The Animal Requiem is exactly what the title promises, a requiem mass not only for our own best, but for other animals who have died, often from abuse. It is a work by Rachel Fuller, collaborator and then wife of the Who's Pete Townshend, and it was the subject of considerable publicity before it reached the recording studio. Live concert presentations featuring pop tenor Alfie Boe (who returns here) were well attended, and the orchestral elaboration on the Beatles' Blackbird has been touted as the first work of its kind that Paul McCartney and the other surviving Beatles copyright holders have agreed to. The billed featured appearance of McCartney consists merely of his vocals on the original song, and to these ears that piece, with overdubbed birdsong, has the feeling of being tacked on to give the work a stronger reference to animals, which from the rest, shorn of context, you might not guess. This said, the Animal Requiem, which credits Martin Batchelar as arranger, is a quite an original work that outstrips many other pieces that use its crossover warm bath of tonality. The text consists of three components, expertly woven together: the Latin text of the mass; its English translation; and added material, including a Prayer of St. Francis and the text of Psalm 142 (both in English), as well as the Beatles song. The tunes are memorable and have a genuinely consoling quality that has played well with audiences encouraged to bring photos of their animals to the concert. The Royal Philharmonic Orchestra, which lately has become well versed in crossover productions, and the Chamber Choir of London under Robert Ziegler achieve the desired warmth of tone, and the studio sound achieves a rare combination of clarity and intimacy. On top of all this, there are some beautiful animal drawings by Craigie Aitchison in the graphics, and proceeds from the album will be donated to animal charities worldwide. Recommended.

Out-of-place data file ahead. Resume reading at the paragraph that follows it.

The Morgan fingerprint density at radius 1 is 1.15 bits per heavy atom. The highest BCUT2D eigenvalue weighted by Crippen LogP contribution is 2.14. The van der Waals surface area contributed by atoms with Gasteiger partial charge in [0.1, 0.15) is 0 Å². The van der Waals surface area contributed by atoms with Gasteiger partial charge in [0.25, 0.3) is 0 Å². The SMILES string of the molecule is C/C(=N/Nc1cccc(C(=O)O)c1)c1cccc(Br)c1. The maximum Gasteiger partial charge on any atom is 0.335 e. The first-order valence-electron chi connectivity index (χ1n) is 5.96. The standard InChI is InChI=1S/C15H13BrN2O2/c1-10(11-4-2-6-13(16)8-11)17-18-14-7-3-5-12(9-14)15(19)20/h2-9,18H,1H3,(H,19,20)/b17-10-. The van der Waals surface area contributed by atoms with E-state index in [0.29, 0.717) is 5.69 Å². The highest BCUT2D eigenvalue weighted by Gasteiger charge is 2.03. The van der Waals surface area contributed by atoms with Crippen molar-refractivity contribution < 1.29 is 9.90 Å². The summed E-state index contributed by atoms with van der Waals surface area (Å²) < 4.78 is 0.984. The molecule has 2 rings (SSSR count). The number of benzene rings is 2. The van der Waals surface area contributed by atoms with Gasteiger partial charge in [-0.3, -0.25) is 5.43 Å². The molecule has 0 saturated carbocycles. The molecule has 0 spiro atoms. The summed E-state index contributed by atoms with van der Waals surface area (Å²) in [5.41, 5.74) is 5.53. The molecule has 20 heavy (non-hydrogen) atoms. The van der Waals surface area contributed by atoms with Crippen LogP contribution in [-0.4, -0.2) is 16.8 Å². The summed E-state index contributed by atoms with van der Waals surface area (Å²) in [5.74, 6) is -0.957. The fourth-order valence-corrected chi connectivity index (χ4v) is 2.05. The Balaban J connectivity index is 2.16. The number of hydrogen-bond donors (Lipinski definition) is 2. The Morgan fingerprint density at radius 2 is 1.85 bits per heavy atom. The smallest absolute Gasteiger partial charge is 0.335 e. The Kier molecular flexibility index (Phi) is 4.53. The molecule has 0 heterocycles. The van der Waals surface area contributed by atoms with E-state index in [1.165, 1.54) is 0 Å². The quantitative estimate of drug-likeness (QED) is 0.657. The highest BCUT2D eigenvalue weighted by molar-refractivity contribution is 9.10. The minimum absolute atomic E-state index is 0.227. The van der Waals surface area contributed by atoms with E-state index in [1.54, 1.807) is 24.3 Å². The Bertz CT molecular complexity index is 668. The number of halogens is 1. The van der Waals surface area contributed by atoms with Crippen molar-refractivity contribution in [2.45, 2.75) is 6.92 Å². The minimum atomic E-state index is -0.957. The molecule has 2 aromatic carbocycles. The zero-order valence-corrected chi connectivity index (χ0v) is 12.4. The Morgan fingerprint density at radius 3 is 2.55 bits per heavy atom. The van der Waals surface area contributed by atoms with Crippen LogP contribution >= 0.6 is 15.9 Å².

AllMusic Review by James Manheim
feat: The Beatles